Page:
various conversions contained about the same relative Table IV amount oi bound styrene, indicating the formation of a copolymer' EX MPIB m a ii c Ti n a l sl un me, 0 V., Y I w No Recipe 5321: hours Percent al o peglggtt Several runs were made according to the procedure of pound Example I in which isoprene-styrcne copolymers 'were prepared. The polymerization recipe employed in these 0.2 0.1 1.5268 an runs was as follows: 8:3 l-5g 83 :g%
' 0.2 one 100 1 Pam by we'ght 4 0.5 0.25 100 l i l Isoprene 75 0. 0. 1 1. 5am (I) as Cyclrflfcxane 065% 133 lsm 22 5 Diethyl ether .25 g g}; 3; 2%
n-Butyllithium 0.26 (4.0 millimole) Temperature, F. 122 (50 C.) ,Notme d u I asure Time, minutes Variab c EXAMPLE v The results of these'runs are set out hereinbelow in Table III.
Table III Refractive Bound Time,mln Conv., Inherent Indexfl Styrene Run No. Percent Vlscosl 25 0. Weight Perceni 15 14 0. 71 1. 5386 23. 0 15 l 22 0.71 1. 5304 18. 6 30 5D 0. 87 1. 5340 23. 5 45 67 l. 05 1. 5349 2-1. 5 60 85 1.02 l. 5352 25. 0 9O 92 1. 07 1. 5355 25. 5 120 95 1. 11 l. 5355. 25. 5 150 100 0. 97 1. 5357 25. 5 E0 not mess. I. 5355 25. 5
. I Conversion in this run was determined by distilling oi! solvent and unrelated monomer at 1-2 mm. Hg absolute and 140 to 160 I In all gthelr 111108, conversion was determined by coagulation with isopropyl The data in Table III show that the products at the various conversions contained about the same amount of bound styrene. This copolymcr product is to be distinguished from the block polymer product of Example II, which is formed of a copolymer block containing only a small amount of styrene and a homopolymcr block of styrene.
EXAMPLE IV A series of runs was carried out in which butadicnesyrene copolymers were prepared by a butyllithium-catalyzed polymerization. These runs were carried out by the procedure described in Example I, using the following polymerization recipes:
. I Millimoles per 100 parts of monomers.
The runs which were made according to the above recipes were carried out using a charge order of cyclohexane, butadienc, styrene, polar compound and butyllithium. in the runs employing tetrahydrofuran, this material was charged as a 1 percent solution by volume in cyclohexane. In the runs employing LZ-dimethoxyethane, this material was charged as a 5 percent by volume solution in cyclohexane. The results of these rom are shown-below in Table IV.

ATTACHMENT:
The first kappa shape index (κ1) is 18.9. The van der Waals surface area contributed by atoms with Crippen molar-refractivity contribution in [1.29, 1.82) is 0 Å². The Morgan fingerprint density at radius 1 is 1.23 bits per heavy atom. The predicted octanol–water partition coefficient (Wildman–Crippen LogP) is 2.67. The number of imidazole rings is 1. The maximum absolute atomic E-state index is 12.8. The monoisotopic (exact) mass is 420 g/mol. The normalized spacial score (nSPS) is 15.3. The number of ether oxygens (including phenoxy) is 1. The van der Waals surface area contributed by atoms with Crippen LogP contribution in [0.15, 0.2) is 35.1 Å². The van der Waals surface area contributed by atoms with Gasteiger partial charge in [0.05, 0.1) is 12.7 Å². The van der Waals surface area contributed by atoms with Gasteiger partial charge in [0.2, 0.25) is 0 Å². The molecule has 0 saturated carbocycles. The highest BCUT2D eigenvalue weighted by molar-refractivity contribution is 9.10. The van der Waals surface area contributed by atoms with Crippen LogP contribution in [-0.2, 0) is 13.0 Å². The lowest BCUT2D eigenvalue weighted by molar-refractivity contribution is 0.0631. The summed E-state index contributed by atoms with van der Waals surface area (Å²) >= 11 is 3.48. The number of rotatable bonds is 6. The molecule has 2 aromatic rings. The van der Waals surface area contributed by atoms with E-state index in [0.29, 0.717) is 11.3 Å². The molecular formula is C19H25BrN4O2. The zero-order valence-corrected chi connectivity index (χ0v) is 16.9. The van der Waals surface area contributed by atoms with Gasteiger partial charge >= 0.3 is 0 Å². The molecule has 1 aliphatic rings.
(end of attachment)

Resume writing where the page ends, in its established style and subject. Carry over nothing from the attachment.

A run was conducted in which a butadicne-styrenc copolymer was prepared according to the process of this invention. The following polymerization recipe was used in the run.
Parts by weight 1 Mllllmoles per 100 parts of monomers.
The conversion in this run was 94 percent, and the copolymer product had an inherent viscosity of 0.97. The refractive index of this polymer at 25 C. was 1.5331, indicating a bound styrene content of 25 weight percent.
The polymer so prepared was subjected to an oxidation procedure which destroyed that portion of the polymer molecule containing unsaturation (polybutadiene). This oxidation method is based upon the principle that polymer molecules containing ethylenic bonds when dissolved in p-dichlorobenzcne and toluene can be broken into fragments by reaction with tert-butyl hydroperoxide catalyzed with osmium tetroxide. Saturated polymer molecules or molecular fragments such as polystyrene containing no ethylenic bonds remain unattached. The small fragments (low molecular weight aldehydes) and the very low molecular weight polystyrene fragments of the copoiymer are soluble in ethanol whereas an unattacked fairly high mcrlecular weight polystyrene fragment of the copolymcr is insoluble in ethanol.
Approximately 0.5 gram of the copolymer prepared as described above was cut into small pieces. weighed to within 1 milligram, and charged to a 125 ml. flask. Forty to fifty grams of p-dichlorobcnzene was then charged to the flask, and the flask contents were heated to 130 C. The flask was maintained at this temperature until the polymer present had become dissolved. The solution was then cooled to to C., and 8.4 ml. of a 71.3 percent by weight aqueous solution of tertbutyl hydroperoxide was added. One milliliter of 0.003 molar osmium tetroxide in toluene was then added to the flask contents, and the resulting solution was heated to between and C. for ID minutes. The solution was then cooled to between 50 and 60 C., after which 20 ml. of toluene was added and the solution was poured slowly into 250 ml. of ethanol containing a few drops of concentrated sulfuric acid. About 0.9 weight percent of polystyrene which coagulatcd out of solution was recovered. When a block polymer prepared as described in Example II is subiected to this treatment, from about 17 to 20 weight percent of polystyrene is recovered.